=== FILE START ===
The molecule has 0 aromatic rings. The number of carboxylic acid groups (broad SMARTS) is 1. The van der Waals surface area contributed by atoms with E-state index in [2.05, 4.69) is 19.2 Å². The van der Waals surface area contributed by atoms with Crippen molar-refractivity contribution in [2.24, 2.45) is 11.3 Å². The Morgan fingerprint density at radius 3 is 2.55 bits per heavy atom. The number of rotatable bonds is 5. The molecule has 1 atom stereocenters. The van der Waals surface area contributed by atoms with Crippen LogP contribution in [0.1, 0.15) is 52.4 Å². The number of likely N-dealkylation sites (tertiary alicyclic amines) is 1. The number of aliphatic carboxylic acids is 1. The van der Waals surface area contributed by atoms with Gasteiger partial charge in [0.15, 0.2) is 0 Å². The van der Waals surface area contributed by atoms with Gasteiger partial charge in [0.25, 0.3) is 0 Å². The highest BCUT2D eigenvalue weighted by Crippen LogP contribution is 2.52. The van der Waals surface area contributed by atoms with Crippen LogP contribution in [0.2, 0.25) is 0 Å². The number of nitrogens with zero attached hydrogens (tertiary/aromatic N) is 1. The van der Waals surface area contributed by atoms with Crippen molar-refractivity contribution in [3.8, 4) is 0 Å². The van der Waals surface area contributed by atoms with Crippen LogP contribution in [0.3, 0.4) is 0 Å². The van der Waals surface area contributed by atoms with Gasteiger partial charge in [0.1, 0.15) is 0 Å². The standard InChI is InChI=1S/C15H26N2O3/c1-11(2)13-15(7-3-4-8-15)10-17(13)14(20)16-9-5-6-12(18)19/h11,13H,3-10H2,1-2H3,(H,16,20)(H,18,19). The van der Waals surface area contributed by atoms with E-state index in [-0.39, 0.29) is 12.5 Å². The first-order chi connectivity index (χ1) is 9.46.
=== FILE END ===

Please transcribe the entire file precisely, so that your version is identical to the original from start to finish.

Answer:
The molecule has 0 aromatic rings. The number of carboxylic acid groups (broad SMARTS) is 1. The van der Waals surface area contributed by atoms with E-state index in [2.05, 4.69) is 19.2 Å². The van der Waals surface area contributed by atoms with Crippen molar-refractivity contribution in [2.24, 2.45) is 11.3 Å². The Morgan fingerprint density at radius 3 is 2.55 bits per heavy atom. The number of rotatable bonds is 5. The molecule has 1 atom stereocenters. The van der Waals surface area contributed by atoms with Crippen LogP contribution in [0.1, 0.15) is 52.4 Å². The number of likely N-dealkylation sites (tertiary alicyclic amines) is 1. The number of aliphatic carboxylic acids is 1. The van der Waals surface area contributed by atoms with Gasteiger partial charge in [0.15, 0.2) is 0 Å². The van der Waals surface area contributed by atoms with Gasteiger partial charge in [0.25, 0.3) is 0 Å². The highest BCUT2D eigenvalue weighted by Crippen LogP contribution is 2.52. The van der Waals surface area contributed by atoms with Crippen LogP contribution in [0.2, 0.25) is 0 Å². The number of nitrogens with zero attached hydrogens (tertiary/aromatic N) is 1. The van der Waals surface area contributed by atoms with Crippen molar-refractivity contribution in [3.8, 4) is 0 Å². The van der Waals surface area contributed by atoms with Crippen LogP contribution in [0.3, 0.4) is 0 Å². The van der Waals surface area contributed by atoms with Gasteiger partial charge in [0.1, 0.15) is 0 Å². The standard InChI is InChI=1S/C15H26N2O3/c1-11(2)13-15(7-3-4-8-15)10-17(13)14(20)16-9-5-6-12(18)19/h11,13H,3-10H2,1-2H3,(H,16,20)(H,18,19). The van der Waals surface area contributed by atoms with E-state index in [-0.39, 0.29) is 12.5 Å². The first-order chi connectivity index (χ1) is 9.46.